Boronate-Diol Interactions in Membranes: A Biomimetic Tool for Polysaccharide Recognition

UoM administered thesis: Phd

  • Authors:
  • James Brown


Molecular recognition at biomembranes is one of the more poorly understood aspects of fundamental research in physical organic chemistry. Our aim was to improve our understanding of the molecular recognition of polysaccharides at biomembranes, in particular developing synthetic lipids that will recognise and report on the presence of glycosaminoglycans (GAG polysaccharides), like heparin and hyaluronic acid. Elevated levels of hyaluronic acid have been implicated in bladder carcinoma and osteoarthritis, and the use of heparin for medical applications is well documented. We synthesised a boronic acid capped lipid that also bore a fluorinated fluorescent reporter group, which could report on multivalent recognition events at bilayer membranes by fluorescent quenching and changes in the lateral distribution of the reporter groups. These preliminary studies showed these boronic acid capped fluorinated lipids gave a fluorescent signal upon interaction with simple mono- and poly- saccharides, albeit with unexpectedly weak binding to these saccharides. To understand and quantify the weaker binding of saccharides to membrane bound boronic acids a series of novel fluorescent and chromogenic lipids were synthesised that bore the reporter group close to the boronic acid. These studies revealed several underlying factors that had important roles in the recognition of oligosaccharides by boronic acid capped lipids. For the first time the effect of the bilayer on saccharide/boronic acid recognition was quantified, with the membrane weakening the interaction 33-fold. We were able to propose a model for the interaction of saccharides for membrane bound boronic acids that explained many of these unexpected observations.We also devised a parallel approach using GAGs to open or close synthetic membrane channels. Using a GAG to switch on the release of an ion or dye would generate a fluorescent signal that amplifies the original recognition event and improves sensitivity for GAGs. Proof-of-principle studies using palladium ions to open dye-transporting channels were successful and these studies were followed by the synthesis of boronic acid-capped cholates. Incorporation of boronic acid-capped cholates into membranes caused changes in the rate of release of alkali metal ions, which caused an enclosed fluorescent dye to give a signal, in the presence or absence of saccharides. These compounds successfully gave a response to the simple saccharide D-fructose but gave no response to other saccharides tested, including various hyaluronic acids. Although we were not able to develop a selective sensor for GAGs, we have developed a model for saccharide/boronic acid interactions that is a valuable addition to the physical organic chemistry of membranes.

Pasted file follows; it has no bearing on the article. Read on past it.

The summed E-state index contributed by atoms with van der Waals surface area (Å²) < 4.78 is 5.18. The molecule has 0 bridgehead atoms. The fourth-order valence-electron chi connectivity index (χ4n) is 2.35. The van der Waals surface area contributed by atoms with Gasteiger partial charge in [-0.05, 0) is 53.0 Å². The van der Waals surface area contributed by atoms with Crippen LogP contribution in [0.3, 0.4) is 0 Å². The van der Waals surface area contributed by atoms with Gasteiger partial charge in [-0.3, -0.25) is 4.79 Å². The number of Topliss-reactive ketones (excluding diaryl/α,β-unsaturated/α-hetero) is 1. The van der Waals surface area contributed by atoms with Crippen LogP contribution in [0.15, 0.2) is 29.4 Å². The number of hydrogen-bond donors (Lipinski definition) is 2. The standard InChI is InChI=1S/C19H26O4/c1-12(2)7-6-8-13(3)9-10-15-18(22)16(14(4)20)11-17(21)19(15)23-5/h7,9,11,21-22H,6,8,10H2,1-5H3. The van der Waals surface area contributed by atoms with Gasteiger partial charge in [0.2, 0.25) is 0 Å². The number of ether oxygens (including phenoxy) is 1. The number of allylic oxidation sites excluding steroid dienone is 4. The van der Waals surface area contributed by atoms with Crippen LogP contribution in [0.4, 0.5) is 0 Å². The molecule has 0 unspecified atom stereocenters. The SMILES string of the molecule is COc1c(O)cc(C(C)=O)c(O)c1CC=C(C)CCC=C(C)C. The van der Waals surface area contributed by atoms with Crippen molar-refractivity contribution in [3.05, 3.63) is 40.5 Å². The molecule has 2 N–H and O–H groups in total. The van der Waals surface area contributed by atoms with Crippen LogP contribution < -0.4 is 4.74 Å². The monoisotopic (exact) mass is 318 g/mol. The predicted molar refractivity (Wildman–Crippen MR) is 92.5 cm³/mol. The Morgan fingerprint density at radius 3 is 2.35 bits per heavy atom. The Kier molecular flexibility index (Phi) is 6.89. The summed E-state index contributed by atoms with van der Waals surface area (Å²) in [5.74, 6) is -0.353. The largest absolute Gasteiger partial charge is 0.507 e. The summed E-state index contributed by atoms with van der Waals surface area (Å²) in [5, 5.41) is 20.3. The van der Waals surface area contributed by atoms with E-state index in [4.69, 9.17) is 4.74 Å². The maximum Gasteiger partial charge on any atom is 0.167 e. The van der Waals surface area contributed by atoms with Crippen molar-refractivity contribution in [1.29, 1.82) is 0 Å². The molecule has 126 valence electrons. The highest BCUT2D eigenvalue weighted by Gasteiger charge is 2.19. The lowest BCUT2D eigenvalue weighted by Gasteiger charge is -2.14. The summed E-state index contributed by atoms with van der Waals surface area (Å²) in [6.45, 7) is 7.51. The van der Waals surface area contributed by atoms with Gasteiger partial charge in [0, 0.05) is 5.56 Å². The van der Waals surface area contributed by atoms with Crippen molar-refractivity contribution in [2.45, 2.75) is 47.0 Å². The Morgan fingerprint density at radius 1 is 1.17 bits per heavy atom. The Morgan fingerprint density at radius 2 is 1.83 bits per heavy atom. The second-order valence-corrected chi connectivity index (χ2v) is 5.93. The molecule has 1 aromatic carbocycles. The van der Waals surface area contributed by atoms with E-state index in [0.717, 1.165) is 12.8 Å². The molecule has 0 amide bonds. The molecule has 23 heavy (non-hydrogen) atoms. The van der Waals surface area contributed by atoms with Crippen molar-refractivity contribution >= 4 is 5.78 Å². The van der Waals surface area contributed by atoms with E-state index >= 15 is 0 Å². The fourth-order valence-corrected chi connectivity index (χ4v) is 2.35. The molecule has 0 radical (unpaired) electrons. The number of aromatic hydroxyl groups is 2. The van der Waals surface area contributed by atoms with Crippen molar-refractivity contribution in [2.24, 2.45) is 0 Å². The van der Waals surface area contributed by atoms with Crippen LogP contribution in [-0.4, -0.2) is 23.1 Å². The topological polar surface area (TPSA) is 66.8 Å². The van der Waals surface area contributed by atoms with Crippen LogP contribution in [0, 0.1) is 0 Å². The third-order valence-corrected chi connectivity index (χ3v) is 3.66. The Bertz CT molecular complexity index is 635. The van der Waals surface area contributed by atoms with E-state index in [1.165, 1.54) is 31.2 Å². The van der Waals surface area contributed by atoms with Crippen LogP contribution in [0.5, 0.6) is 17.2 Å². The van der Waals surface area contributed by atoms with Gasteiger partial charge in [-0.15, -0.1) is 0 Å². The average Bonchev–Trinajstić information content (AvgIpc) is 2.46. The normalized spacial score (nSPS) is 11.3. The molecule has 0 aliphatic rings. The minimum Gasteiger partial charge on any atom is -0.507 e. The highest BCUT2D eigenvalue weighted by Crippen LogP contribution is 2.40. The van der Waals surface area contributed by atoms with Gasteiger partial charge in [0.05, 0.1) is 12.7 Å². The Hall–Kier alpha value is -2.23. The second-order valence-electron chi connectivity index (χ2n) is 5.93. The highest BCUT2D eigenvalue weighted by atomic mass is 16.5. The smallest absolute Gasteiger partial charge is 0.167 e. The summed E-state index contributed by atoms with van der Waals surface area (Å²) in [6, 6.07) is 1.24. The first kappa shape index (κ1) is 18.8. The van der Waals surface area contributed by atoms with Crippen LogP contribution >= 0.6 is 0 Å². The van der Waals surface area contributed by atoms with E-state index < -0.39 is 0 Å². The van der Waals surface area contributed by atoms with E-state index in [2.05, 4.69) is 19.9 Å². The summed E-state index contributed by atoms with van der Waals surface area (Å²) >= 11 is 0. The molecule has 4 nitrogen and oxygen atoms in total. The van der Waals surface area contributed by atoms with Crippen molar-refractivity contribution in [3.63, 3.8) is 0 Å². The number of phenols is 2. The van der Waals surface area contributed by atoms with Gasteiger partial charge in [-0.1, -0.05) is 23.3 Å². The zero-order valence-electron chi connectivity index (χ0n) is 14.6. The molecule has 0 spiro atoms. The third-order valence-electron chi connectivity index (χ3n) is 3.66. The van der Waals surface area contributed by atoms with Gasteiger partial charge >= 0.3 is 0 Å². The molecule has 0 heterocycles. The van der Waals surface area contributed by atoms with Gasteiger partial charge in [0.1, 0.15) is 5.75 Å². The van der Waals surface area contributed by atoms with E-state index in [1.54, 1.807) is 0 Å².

Original languageEnglish
Awarding Institution
Award date1 Aug 2013